President of the Christian Association of Nigeria (CAN) Pastors Ayo Oritsejiafo was represented by Dr. Musa Asake, General Secretary of CAN.
Intercessory prayers were offered for the president, the vice-president, the legislature and judiciary, for the peace and development of a Nigeria and the unity of the church.
Earlier, Catholic Bishop of Kafanchan, Bishop Joseph Bagobiri who delivered the sermon, challenged Islamic leaders in the country to stand up in strong condemnation of perpetrators of the evil called ‘insecurity’ if Nigeria must remain one indivisible nation.
Bagobiri, whose sermon was based on the theme ‘making Nigeria function as a family: panacea to healthy national integration,’ explained that despite the country’s diversity which created the perceived divide, Nigeria had been able to survive with several predictions of her disintegration.
Delivering the homily , Bagobiri said the scriptures read from the books of II Chronicles 7:1-14 and I Corinthians 12:12-30 during the service were all pointed to the image of Nigeria as a family.
He said: “We need Nigeria first before the other contending things that citizens continue to fight for. Take Nigeria away and we will not do the fighting we are doing today.
“Those who are penetrating these evils belong to the house hold of Islam, and the house hold of Islam should rise up and cut the excesses of their own members.
“If there is a Christian militia group in Nigeria today, it is we who will be the first, the Church leaders to confront this militia and say it is not in consonance with the teaching of Jesus Christ, we shall not hide them.”
Bishop Bagobiri noted this year’s celebration of independence offersed the country the opportunity to call to God and thank him for his mercy, intervention and favour as remaining as one indivisible nation.
The clergy who lamented that insecurity had continued to kill innocent Nigerians, accused those perpetrating such acts of not working in the interest of the country.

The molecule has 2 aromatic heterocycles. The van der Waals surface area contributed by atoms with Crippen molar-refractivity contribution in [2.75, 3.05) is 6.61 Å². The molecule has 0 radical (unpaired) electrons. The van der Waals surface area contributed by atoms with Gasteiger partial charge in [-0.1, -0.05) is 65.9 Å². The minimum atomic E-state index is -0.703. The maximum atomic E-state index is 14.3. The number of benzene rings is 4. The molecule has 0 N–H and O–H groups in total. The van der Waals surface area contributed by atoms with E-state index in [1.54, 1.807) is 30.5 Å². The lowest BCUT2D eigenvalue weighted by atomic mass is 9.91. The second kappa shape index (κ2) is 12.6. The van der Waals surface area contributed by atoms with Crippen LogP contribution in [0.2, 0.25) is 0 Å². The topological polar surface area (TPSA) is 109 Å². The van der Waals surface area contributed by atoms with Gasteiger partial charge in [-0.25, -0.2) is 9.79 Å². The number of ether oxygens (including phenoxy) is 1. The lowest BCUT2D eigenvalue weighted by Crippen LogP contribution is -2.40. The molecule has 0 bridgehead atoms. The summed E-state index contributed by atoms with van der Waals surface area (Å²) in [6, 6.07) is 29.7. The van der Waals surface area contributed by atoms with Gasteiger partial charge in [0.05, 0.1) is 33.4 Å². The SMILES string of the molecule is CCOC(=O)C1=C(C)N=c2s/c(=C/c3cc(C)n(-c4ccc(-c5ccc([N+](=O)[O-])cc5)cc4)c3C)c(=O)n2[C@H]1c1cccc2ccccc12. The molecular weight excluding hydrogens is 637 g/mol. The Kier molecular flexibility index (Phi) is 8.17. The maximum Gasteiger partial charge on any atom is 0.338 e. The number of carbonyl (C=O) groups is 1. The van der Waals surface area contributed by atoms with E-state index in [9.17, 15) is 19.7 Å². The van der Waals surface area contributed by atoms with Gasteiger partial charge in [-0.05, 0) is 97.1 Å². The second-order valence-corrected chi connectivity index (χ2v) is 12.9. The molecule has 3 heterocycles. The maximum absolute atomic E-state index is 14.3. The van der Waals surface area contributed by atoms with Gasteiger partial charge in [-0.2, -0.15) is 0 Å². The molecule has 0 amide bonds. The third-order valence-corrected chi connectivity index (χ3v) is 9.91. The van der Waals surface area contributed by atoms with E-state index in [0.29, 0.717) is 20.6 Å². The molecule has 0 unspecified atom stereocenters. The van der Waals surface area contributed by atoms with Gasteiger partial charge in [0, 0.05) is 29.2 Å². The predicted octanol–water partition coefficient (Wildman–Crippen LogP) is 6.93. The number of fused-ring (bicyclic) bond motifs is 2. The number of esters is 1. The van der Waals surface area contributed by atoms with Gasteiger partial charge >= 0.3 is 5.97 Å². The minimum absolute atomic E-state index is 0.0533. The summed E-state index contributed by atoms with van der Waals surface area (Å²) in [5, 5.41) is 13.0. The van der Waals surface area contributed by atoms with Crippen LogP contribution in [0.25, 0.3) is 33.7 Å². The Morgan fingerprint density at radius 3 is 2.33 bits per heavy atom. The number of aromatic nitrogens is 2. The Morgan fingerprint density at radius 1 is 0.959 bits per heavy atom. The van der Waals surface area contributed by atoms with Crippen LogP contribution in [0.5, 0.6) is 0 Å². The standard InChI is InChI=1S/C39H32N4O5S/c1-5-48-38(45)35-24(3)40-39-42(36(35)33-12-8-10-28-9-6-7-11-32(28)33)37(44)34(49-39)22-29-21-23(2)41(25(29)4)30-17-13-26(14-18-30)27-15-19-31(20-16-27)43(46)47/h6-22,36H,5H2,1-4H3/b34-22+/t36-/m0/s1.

“We have since our amalgamation in 1914, all through our independence as a sovereign state not been successful in harnessing our plurality, diversity into a rainbow of peace and sustainable development because, instead of allowing ourselves to be guided, to be propelled by national interest, we are bedevilled by the blind pursued self centred and parochial interest that often toe the lines of ethnic and religious and politically partisan considerations.
“What we should struggle and make sacrosanct is the survival of our nation which is bigger than everything.We need Nigeria first before the other contending needs that we are fighting for, relating this to Prophet Jeremiah in the Bible. That this is the only way to promote national cohesion.”
Among those who attended the service included Deputy Senate President Ike Ikweremadu, Speaker of the House of Representatives Yakubu Dogara, Former Head of Interim National Government Earnest Shonekan, service chiefs and the Inspector General of Police, the Corps Marshall of the Federal Roads Safety Corps and members of the diplomatic corps.

[Tobi Soniyi in Abuja, This Day]